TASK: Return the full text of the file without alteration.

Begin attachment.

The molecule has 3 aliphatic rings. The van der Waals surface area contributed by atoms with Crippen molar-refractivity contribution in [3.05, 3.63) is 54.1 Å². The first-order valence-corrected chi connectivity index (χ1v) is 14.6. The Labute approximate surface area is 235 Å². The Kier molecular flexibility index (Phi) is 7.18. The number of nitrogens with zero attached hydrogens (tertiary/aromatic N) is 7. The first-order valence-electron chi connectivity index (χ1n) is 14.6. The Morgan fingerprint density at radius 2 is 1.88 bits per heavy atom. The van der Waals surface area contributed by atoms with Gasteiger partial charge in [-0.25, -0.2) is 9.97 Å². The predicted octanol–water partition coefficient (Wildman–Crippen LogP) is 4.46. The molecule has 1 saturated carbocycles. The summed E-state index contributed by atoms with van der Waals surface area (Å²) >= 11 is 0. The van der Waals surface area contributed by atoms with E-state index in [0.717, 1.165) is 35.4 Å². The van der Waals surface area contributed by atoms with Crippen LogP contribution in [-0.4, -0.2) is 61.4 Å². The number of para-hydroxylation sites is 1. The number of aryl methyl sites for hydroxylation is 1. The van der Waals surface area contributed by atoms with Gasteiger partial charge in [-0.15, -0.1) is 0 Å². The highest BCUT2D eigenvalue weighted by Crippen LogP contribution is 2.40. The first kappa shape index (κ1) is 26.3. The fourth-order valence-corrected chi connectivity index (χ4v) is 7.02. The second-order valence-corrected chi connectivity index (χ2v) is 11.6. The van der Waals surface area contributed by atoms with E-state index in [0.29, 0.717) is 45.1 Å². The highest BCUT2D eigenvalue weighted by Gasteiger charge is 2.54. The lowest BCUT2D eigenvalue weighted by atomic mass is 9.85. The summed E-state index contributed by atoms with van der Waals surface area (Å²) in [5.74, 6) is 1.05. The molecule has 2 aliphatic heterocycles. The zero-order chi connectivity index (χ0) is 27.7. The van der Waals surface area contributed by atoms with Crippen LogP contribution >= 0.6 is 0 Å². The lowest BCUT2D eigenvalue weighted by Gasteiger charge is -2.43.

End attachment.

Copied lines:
The molecule has 3 aliphatic rings. The van der Waals surface area contributed by atoms with Crippen molar-refractivity contribution in [3.05, 3.63) is 54.1 Å². The first-order valence-corrected chi connectivity index (χ1v) is 14.6. The Labute approximate surface area is 235 Å². The Kier molecular flexibility index (Phi) is 7.18. The number of nitrogens with zero attached hydrogens (tertiary/aromatic N) is 7. The first-order valence-electron chi connectivity index (χ1n) is 14.6. The Morgan fingerprint density at radius 2 is 1.88 bits per heavy atom. The van der Waals surface area contributed by atoms with Gasteiger partial charge in [-0.25, -0.2) is 9.97 Å². The predicted octanol–water partition coefficient (Wildman–Crippen LogP) is 4.46. The molecule has 1 saturated carbocycles. The summed E-state index contributed by atoms with van der Waals surface area (Å²) >= 11 is 0. The van der Waals surface area contributed by atoms with E-state index in [0.717, 1.165) is 35.4 Å². The van der Waals surface area contributed by atoms with Crippen LogP contribution in [-0.4, -0.2) is 61.4 Å². The number of para-hydroxylation sites is 1. The number of aryl methyl sites for hydroxylation is 1. The van der Waals surface area contributed by atoms with Gasteiger partial charge in [-0.15, -0.1) is 0 Å². The highest BCUT2D eigenvalue weighted by Crippen LogP contribution is 2.40. The first kappa shape index (κ1) is 26.3. The fourth-order valence-corrected chi connectivity index (χ4v) is 7.02. The second-order valence-corrected chi connectivity index (χ2v) is 11.6. The van der Waals surface area contributed by atoms with E-state index in [0.29, 0.717) is 45.1 Å². The highest BCUT2D eigenvalue weighted by Gasteiger charge is 2.54. The lowest BCUT2D eigenvalue weighted by atomic mass is 9.85. The summed E-state index contributed by atoms with van der Waals surface area (Å²) in [5.74, 6) is 1.05. The molecule has 2 aliphatic heterocycles. The zero-order chi connectivity index (χ0) is 27.7. The van der Waals surface area contributed by atoms with Crippen LogP contribution >= 0.6 is 0 Å². The lowest BCUT2D eigenvalue weighted by Gasteiger charge is -2.43.